Wonderful time. The crew was great and the passengers all got a long. Food was very good and the general atmosphere was very friendly. The cabin was small but functional-all we did was sleep there. First time on a cruise. Not for those who ... Read More
Wonderful time. The crew was great and the passengers all got a long. Food was very good and the general atmosphere was very friendly. The cabin was small but functional-all we did was sleep there. First time on a cruise. Not for those who are looking to be entertained. if you are looking for moderate adventure, it is very well worth it. Would do it again in a heart beat. Read Less
Sail Date June 2015
Took my 18 yr old son for his HS graduation. We had a great time. I was aware of small boat cruises (my wife and I did over 20 years ago in Alaska) so had a pretty good idea of what to expect and the Un-Cruise team met or exceeded ... Read More
Took my 18 yr old son for his HS graduation. We had a great time. I was aware of small boat cruises (my wife and I did over 20 years ago in Alaska) so had a pretty good idea of what to expect and the Un-Cruise team met or exceeded expectations in just about every way. This is all about seeing Alaska while being comfortable, not a luxury cruise. So every day there are activities like hiking, kayaking, and skiff tours, but also means some afternoons of riding on the boat cruising to the next great place. We were lucky as weather was perfect so we were able to sit up on top deck and read (or nap) in the beautiful sun. And of course we got to see the whole assortment of sea critters up close and learn alot along the way. Kayaking less than 1/2 mile from Dawe's glacier around harbor seals is awesome also. We had all ages and the crew did a great job to make hikes, kayaking, and activities available and interesting for all. If you want to get close to nature this is a great cruise - but there is never any guarantee on what weather will bring or whether the animals will "cooperate" and be ready for viewing. That's all part of it. If you want to be entertained, you probably should look harder if this is what you want. The crew was fantastic - a total of 15 people to manage the like of 36 of us for the week, and from Captain Rod and his team managing the ship, to the daily activities Jill and Alex organized, to the fantastic meals from Joe/Kiley, the team gave 110% and always appeared very happy to do so every day. It probably helps that we had a great bunch of people on board and I enjoyed the opportunity to meet and talk with all of them along the way. Was a great week and highly recommend this ship / destination for anyone looking for this kind of adventure cruise! Read Less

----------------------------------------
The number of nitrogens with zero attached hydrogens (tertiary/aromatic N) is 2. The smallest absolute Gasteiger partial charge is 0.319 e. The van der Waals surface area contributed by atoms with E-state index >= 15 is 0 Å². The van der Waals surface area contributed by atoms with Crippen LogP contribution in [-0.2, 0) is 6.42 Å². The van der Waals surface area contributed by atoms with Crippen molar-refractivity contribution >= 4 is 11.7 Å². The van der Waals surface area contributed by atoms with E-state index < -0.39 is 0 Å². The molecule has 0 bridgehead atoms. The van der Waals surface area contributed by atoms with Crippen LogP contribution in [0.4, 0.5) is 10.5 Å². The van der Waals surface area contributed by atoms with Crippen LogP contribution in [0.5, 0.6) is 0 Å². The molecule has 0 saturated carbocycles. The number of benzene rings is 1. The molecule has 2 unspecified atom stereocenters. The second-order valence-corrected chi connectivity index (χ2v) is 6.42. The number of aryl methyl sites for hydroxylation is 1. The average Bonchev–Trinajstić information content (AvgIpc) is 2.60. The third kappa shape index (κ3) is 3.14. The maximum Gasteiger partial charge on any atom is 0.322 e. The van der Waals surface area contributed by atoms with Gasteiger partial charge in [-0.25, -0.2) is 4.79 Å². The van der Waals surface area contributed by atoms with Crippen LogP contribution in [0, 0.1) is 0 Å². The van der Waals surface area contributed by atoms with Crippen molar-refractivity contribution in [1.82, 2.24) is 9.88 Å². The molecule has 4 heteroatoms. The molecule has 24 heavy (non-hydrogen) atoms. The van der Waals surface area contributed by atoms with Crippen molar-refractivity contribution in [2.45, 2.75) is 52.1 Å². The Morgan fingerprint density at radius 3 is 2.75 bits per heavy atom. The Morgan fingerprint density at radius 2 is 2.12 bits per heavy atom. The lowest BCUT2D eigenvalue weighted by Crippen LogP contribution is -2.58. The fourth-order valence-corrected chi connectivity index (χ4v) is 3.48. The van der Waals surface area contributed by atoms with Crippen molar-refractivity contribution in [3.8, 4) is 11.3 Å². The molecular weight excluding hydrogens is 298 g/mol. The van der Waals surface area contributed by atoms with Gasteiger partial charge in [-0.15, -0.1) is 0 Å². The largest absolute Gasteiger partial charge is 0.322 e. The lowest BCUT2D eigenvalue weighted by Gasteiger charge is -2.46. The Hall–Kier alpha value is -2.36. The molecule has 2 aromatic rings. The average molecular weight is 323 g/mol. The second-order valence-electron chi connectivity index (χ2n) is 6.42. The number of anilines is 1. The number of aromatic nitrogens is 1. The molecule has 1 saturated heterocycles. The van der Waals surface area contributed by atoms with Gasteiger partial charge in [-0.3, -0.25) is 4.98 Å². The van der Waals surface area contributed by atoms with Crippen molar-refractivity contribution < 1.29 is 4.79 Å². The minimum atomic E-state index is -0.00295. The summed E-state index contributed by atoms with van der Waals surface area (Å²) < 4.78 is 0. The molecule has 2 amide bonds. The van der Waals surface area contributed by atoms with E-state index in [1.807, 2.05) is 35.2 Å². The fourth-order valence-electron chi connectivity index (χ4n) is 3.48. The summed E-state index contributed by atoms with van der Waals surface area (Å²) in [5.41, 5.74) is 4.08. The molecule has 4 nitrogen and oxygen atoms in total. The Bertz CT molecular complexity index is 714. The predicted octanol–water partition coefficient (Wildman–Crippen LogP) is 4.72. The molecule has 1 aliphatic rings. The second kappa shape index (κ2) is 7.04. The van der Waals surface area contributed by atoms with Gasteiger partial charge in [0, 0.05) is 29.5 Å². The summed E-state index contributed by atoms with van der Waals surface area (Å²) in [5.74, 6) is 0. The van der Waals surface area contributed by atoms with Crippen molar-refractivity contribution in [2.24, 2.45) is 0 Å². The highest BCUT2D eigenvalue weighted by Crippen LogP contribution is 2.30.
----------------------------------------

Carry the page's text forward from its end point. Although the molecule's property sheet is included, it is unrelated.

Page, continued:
Sail Date June 2015
Full disclosure, this was our fourth Alaska cruise with Un-Cruise Adventures and our second aboard the Safari Quest. There were 18 guests and nine crew - nice ratio! We love to un-cruise because it is the difference between looking at ... Read More
Full disclosure, this was our fourth Alaska cruise with Un-Cruise Adventures and our second aboard the Safari Quest. There were 18 guests and nine crew - nice ratio! We love to un-cruise because it is the difference between looking at Alaska from a big cruise ship and actually experiencing Alaska by paddling in kayaks or riding in skiffs among the glacial ice floes and other areas, hiking instead of calling on ports and buying trinkets, being treated like royalty by the fun, knowledgeable and guest-oriented crew who work their tails off to create an extremely memorable experience. Expedition Leader Brock Munson is well-versed in all things Alaska and knows how to make sure you are having a good time. Oh - the food! Chef Joe on this cruise produced the 5-star quality meals to which we'd become accustomed on our previous trips, and pastry chef Tori tempted us with her sinfully delicious treats and desserts that were worth hours on the treadmill when we returned home. Our steward/bartender Jade created a "drink of the day" which we could enjoy or choose anything else from the bar. Remember, this is an all-inclusive cruise, the best kind! No buffet line; all plated meals, three a day with beautiful table settings and napkins folded differently each time. Oh, how we love to un-cruise! Read Less
Sail Date June 2015
Pros Great, fun, responsive, accomodating crew Clean ship; flexible course; no crowds or tourist stops Good (not great) food & drink Very fun activities (Hiking, snorkeling, kayaking, animal life sightings) Park ranger ... Read More
Pros Great, fun, responsive, accomodating crew Clean ship; flexible course; no crowds or tourist stops Good (not great) food & drink Very fun activities (Hiking, snorkeling, kayaking, animal life sightings) Park ranger on board for 2 days really added alot Hot tub on bow Negatives Cabins are adequate but not as pleasant as those pictured in brochure Crew does their best to be informative but not to the level of experts on Natl Geographic tours A few small improvements would go along way (signage, food prep & presentation, pertinent videos), so sollicit more feedback from passengers Etc. Be patient as the pace of activities builds A nice balance between cost and value Read Less
Sail Date June 2015
The crew was fantastic. The sights were awe inspiring. We saw bald eagles, stellar sea lions, whales, sea otters, moose, bear and many more animals. The fellow explorers were friendly and fun. Tried stand-up paddle boarding for first time, ... Read More
The crew was fantastic. The sights were awe inspiring. We saw bald eagles, stellar sea lions, whales, sea otters, moose, bear and many more animals. The fellow explorers were friendly and fun. Tried stand-up paddle boarding for first time, it was great. No complaints at all. Read Less
Sail Date May 2015